February 7-13, 2016 is Feeding Tube Awareness Week. There are many reasons a person may be on a feeding tube and for anyone involved with them, there is a lot that has to be learned. Some of it you can find advice on and other things you discover all on your own.
A feeding tube is what gave me my son back. His little body was in a constant fight against all foods and by the time he was 7 years old his health was going downhill fast. Shortly after turning 8, he had surgery for his g-tube to be placed and has been fed primarily via a feeding tube ever since. Through his feeding tube he can better tolerate the special formula he needs in order to get his nutrition. Being allergic to all but about 10 foods makes this tube a necessity for us. And honestly the tube is a life saver.
But there are some things that no one tells you about having a child with a feeding tube. Things you have to learn on your own. So during this week of feeding tube awareness, I reach out to you in an effort to bring awareness to the things that are often left unspoken.
When your child gets placed on a feeding tube, the team of doctors who place the tube and deal with the reasons for needing the tube are all experts in their field. They know what is needed for the care, nutrition, and well being of your child.
But then there are your child’s other doctors. The regular doctors. The ones who are experts in their own fields, but due to the rarity of dealing with medically fragile children, they do not have expertise on the needs your child may have.
Fortunately we have a great pediatrician who does all she can to meet my son’s regular needs. But there is another doctor that is seen regularly: the dentist.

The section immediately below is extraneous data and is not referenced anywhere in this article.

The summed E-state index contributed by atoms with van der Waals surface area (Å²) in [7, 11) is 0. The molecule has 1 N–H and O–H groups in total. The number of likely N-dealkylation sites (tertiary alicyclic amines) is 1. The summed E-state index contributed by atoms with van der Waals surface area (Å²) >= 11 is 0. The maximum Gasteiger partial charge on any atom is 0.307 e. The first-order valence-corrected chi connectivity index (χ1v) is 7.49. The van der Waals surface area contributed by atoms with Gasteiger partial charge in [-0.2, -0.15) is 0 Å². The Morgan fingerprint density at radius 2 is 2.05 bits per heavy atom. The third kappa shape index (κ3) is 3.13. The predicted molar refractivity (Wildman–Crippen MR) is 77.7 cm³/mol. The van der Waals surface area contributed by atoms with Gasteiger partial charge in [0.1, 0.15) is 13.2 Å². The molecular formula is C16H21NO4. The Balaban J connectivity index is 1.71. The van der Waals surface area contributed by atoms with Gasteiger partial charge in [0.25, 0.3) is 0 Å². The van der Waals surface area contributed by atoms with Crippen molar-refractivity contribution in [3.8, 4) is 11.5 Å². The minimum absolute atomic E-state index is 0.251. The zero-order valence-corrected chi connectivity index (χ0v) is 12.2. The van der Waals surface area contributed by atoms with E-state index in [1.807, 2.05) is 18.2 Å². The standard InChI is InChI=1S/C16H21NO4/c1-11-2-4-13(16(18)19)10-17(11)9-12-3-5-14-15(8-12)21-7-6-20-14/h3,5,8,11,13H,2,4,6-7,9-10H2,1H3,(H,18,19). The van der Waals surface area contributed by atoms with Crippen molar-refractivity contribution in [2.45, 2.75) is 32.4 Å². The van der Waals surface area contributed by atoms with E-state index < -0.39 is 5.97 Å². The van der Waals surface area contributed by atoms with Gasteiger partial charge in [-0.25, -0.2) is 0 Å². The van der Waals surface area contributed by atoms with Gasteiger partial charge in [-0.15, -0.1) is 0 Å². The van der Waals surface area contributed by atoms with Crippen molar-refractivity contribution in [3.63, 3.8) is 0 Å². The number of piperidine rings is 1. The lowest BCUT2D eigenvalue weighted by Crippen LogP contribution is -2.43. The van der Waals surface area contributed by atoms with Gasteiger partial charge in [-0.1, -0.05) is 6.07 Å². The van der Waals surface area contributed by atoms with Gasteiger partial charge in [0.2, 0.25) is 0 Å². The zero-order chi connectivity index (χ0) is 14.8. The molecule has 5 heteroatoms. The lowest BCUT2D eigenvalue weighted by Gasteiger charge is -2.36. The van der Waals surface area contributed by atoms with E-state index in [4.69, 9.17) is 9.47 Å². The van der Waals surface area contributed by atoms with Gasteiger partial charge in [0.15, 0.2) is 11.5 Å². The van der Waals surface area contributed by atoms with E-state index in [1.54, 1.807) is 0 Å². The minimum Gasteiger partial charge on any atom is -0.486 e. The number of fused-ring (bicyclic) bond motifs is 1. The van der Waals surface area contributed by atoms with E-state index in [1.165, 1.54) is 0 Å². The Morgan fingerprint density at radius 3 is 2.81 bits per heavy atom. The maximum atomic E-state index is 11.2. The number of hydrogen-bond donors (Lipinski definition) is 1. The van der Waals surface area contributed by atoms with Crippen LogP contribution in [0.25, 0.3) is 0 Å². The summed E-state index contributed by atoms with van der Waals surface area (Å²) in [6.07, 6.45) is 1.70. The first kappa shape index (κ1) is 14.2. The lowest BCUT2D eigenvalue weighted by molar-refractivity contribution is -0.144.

This is where I really started to learn about the things they don’t talk about. My son ended up changing to a new dentist in the midst of all we had going on (that’s a long story for another time). This new dentist made us jump through multiple hoops before they would even look in my son’s mouth all because he had a port for a feeding tube placed in his stomach. To this day I seriously wonder if they would even know about it had I not been totally honest with them up front about medical conditions.
The next problem comes during cleanings. Since most pediatric dentists have multiple cleaning chairs in one location it is easy to overhear every conversation. As I sit and listen, I mentally prepare myself for what will come when it is my turn to hear about my son’s teeth. The “he really should drink water and not tea or juice” speech. My son is allowed to drink sweet tea, pure blueberry juice, and pure cherry juice. That’s it other than water. When it’s my turn, I politely listen and usually just go about my life, but during this past cleaning. I couldn’t keep quiet. When the hygienist started her lecture, I simply looked at her and said I couldn’t take away tea once a day or juice once every few days because for him those items are a couple of the only things he ever gets to taste by mouth. She was stunned into silence.
These are the things that no one tells you about. The regular things that you don’t even think to ask about until you’ve lived through an experience such as this.
So this year, I want to bring awareness to the other healthcare providers who care for children with feeding tubes. While there are many things children with feeding tubes can do that are just like any of the rest of us, there are some things that are going to be different and healthcare providers need to start learning a little bit about these complexities.
To the parent out there who is faced with their child going on a feeding tube, be aware that there are obstacles such as these that are out there. It is our job to help bring awareness so that our children will get the treatment they need and deserve just like any other child.